Category Archives: The XL Elk Hunter

The XL Elk Hunter


Have you noticed how casually gun writers use the word “ultimate” in our description of new or modified prod­ucts? Do you really believe we have the ability to work briefly with an item and somehow determine that no further improvements are possible? It took me years to real­ize that the only two truly “ultimate” things I’ve encountered in my life are my venison burritos and Irish coffees, and even these are suspect because some people will say any­thing to avoid cooking or mixing a drink in a hunting camp! What does excite me is a truly worthwhile product improvement, particularly in an item that had already been judged by many to be the “ultimate.” I’ve done a lot of hunt­ing with (and some writing about) the XL (formerly Merrill) single shot pistols over the last few years, and I’ve been impressed enough that I now own several XL guns in a vari­ety of calibers and barrel lengths.

So when Jim Rock of RPM offered me his new Hunter Model XL in .356 Win. for a fall elk hunt, I didn’t hesitate even though there wasn’t much time until my departure date. I didn’t worry about familiarization with the gun since the ergonomics hadn’t changed enough to cause my hand any recogni­tion problems. I only needed one trip to the range to sight in.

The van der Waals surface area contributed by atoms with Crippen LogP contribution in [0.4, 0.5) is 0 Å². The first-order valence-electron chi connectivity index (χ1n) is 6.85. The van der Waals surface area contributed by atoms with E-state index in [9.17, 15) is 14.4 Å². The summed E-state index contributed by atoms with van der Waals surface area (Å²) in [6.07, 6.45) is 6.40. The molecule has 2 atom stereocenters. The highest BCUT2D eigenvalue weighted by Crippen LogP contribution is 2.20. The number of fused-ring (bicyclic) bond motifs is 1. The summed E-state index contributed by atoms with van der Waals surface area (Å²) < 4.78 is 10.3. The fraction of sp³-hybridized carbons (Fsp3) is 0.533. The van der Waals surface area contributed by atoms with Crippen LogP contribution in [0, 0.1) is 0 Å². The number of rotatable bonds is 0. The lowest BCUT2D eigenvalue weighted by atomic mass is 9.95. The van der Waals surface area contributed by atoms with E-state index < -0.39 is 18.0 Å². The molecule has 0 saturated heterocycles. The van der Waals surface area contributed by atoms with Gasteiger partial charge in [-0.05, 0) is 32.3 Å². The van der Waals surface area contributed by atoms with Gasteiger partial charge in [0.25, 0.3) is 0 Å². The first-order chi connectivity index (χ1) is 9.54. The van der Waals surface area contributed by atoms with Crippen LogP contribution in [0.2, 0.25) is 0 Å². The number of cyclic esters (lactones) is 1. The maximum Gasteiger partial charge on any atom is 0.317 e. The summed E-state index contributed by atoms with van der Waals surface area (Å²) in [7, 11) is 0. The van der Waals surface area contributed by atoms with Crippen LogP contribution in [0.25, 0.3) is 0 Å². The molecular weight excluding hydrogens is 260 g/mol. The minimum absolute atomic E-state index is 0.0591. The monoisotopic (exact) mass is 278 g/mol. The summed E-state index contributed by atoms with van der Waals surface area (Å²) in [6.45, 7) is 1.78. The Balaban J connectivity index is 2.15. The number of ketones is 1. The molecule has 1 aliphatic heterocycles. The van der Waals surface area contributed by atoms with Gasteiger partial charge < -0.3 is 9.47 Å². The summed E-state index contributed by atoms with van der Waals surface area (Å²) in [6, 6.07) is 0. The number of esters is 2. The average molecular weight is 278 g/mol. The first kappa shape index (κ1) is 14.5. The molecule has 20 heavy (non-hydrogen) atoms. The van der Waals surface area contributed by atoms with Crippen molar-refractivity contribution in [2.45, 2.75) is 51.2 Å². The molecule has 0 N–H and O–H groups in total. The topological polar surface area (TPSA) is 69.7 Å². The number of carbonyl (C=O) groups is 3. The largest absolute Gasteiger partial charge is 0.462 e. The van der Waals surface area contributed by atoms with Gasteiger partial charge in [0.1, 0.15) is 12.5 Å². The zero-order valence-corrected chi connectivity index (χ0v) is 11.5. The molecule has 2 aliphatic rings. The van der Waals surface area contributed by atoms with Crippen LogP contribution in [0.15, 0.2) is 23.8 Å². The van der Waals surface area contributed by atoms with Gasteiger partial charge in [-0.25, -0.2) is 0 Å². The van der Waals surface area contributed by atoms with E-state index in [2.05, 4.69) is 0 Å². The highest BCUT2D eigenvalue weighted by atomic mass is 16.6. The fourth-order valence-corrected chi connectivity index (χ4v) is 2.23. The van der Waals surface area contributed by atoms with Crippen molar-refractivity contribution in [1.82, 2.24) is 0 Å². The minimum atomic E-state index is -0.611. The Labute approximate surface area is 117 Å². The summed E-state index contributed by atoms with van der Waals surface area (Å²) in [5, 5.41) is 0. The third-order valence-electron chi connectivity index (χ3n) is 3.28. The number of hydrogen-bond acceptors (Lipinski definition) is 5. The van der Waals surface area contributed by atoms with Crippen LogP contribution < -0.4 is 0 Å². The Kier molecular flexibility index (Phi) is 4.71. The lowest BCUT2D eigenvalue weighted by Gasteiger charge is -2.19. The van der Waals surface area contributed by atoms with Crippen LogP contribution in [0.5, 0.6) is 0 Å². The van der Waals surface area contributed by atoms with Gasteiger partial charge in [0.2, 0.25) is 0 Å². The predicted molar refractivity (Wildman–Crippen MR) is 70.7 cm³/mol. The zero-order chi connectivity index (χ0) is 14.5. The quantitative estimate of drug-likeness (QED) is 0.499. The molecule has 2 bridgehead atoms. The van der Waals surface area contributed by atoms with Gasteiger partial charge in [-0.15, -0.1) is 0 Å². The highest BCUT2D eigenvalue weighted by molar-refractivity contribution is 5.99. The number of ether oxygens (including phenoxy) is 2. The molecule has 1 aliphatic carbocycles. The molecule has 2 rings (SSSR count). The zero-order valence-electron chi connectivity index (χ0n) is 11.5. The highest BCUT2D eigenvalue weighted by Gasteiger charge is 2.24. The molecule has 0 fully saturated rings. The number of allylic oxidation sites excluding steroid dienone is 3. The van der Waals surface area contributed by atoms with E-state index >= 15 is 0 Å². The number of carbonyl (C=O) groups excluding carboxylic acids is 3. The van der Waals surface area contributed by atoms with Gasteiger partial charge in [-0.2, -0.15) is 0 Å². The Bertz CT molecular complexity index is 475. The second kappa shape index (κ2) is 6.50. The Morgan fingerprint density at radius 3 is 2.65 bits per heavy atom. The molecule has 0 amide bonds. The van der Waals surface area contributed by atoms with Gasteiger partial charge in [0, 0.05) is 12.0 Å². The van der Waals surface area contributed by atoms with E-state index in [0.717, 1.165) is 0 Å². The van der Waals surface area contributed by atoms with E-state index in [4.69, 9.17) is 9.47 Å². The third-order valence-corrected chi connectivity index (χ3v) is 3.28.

Mounting Bausch & Lomb’s newest variable pistol scope, the 2-6x Elite Model 3000, I was printing 2″ groups about 3″ above point of aim at 100 meters with Winchester’s 200 grain rounds only a few minutes after arriv­ing at the Lake Elsinore Sportsmen’s Association range.

With muzzle velocities crowding 2,200 fps, I figured my point blank range was somewhere out past the 200 meter mark which was about as long a shot as I might realistically try. This had been the simplest preparation effort I’d ever experienced in getting ready for a big game hunt

 Pros & Cons

As many of you know, the XL is a break-open, single-shot handgun with superb balance and ergonomics along with easy access to the breach for load­ing and unloading. It is extremely thin (or flat) for a large-caliber single-shot, making it an extremely easy hunting handgun to holster and carry under an outer garment in inclement weather.

The old High Standard-style grip provides a great deal of tolerance in selecting different barrel lengths while maintaining balance for those difficult standing shots. With Weaver bases, scopes mount low on the barrel easing eye alignment and making the gun extremely compact for a full-power, optically equipped hunting handgun.

It is capable of great accuracy (1″ groups with preferred loads) which accounts for its tremendous popularity on the handgun silhouette circuit.